# How do you evaluate the limit (sqrt(x+1)-2)/(x-3) as x approaches 3?

Aug 4, 2016

$= \frac{1}{4}$

#### Explanation:

${\lim}_{x \to 3} \frac{\sqrt{\left(x + 1\right)} - 2}{x - 3}$

with $x = 3 + h , h = x - 3 , 0 < \left\mid h \right\mid \text{<<} 1$

becomes ${\lim}_{h \to 0} \frac{\sqrt{3 + h + 1} - 2}{3 + h - 3}$

${\lim}_{h \to 0} \frac{1}{h} \cdot \left(\sqrt{4 + h} - 2\right)$

${\lim}_{h \to 0} \frac{1}{h} \cdot \left(2 \sqrt{1 + \frac{h}{4}} - 2\right)$

by Taylor expansion

${\lim}_{h \to 0} \frac{1}{h} \cdot \left(2 \left(1 + \frac{1}{2} \cdot \frac{h}{4} + m a t h c a l \left(O\right) \left({h}^{2}\right)\right) - 2\right)$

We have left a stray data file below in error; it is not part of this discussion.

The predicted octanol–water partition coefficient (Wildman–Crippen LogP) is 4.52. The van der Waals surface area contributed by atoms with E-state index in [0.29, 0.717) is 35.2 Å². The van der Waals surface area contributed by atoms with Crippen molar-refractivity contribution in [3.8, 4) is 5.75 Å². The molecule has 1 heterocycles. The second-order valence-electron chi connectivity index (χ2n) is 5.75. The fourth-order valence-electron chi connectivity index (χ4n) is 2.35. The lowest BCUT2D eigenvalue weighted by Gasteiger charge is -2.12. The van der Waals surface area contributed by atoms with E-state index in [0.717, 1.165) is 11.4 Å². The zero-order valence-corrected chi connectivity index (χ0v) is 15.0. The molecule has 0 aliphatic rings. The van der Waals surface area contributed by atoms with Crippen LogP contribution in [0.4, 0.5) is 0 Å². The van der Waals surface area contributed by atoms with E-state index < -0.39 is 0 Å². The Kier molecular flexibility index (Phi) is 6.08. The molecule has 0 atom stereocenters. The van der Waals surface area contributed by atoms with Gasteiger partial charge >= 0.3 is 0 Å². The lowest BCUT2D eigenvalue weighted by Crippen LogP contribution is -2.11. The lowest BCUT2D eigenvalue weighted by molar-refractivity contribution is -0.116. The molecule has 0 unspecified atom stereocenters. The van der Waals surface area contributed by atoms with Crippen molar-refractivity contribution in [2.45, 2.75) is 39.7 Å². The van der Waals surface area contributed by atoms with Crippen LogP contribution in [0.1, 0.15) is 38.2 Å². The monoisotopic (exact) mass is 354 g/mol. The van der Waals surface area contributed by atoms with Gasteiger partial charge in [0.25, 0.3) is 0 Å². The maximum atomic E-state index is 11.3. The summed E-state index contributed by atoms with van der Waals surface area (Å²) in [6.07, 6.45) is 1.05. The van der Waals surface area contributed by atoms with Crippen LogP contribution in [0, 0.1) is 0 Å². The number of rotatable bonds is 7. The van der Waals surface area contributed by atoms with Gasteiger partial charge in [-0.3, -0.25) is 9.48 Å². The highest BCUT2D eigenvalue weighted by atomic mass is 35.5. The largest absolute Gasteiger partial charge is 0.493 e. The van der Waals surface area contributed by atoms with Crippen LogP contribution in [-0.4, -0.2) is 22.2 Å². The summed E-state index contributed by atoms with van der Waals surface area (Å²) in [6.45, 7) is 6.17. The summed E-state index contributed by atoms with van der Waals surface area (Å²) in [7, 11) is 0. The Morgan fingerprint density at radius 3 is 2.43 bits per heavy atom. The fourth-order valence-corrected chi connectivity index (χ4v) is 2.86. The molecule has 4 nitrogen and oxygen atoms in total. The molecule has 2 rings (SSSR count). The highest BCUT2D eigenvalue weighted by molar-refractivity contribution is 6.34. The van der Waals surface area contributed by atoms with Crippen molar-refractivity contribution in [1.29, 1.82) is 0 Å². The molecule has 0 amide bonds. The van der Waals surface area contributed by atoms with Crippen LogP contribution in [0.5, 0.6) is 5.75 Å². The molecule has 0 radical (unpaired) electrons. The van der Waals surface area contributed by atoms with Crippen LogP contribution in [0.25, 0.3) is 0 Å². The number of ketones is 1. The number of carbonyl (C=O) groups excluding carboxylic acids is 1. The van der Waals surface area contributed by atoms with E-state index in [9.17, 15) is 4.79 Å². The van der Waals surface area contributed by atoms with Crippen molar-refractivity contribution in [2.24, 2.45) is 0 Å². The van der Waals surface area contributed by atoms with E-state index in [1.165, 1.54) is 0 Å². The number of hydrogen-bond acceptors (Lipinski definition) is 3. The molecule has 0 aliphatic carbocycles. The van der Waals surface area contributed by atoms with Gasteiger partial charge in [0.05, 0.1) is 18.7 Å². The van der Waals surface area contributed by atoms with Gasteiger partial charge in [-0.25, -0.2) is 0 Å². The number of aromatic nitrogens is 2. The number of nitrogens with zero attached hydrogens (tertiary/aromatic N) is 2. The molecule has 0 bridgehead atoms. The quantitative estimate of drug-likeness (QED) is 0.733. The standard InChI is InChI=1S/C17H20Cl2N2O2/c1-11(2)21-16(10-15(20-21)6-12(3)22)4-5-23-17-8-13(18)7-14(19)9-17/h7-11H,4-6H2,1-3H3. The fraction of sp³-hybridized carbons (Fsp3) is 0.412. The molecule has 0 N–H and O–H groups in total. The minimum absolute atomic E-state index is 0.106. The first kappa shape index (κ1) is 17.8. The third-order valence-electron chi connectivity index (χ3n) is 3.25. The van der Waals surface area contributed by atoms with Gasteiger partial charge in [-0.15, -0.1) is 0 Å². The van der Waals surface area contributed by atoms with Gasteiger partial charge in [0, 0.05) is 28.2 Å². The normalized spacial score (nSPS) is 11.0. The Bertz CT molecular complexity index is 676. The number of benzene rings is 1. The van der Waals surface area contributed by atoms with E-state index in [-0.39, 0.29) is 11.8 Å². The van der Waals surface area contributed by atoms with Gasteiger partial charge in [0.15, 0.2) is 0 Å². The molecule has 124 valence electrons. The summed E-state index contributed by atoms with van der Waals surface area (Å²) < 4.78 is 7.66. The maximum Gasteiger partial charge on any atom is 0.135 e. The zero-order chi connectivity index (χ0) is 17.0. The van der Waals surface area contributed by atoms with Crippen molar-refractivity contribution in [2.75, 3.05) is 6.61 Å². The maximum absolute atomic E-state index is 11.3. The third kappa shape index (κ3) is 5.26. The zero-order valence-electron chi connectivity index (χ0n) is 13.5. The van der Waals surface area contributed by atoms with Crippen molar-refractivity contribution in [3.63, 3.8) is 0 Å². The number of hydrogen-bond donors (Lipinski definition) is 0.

${\lim}_{h \to 0} \frac{1}{h} \cdot 2 \left(\frac{1}{2} \cdot \frac{h}{4} + m a t h c a l \left(O\right) \left({h}^{2}\right)\right)$

${\lim}_{h \to 0} \frac{1}{h} \cdot \left(\frac{h}{4} + m a t h c a l \left(O\right) \left({h}^{2}\right)\right)$

${\lim}_{h \to 0} \frac{1}{4} + m a t h c a l \left(O\right) \left(h\right) = \frac{1}{4}$

You can see clearly that the limit is the same as x approaches 3 on both sides as the sign of h is in the error term.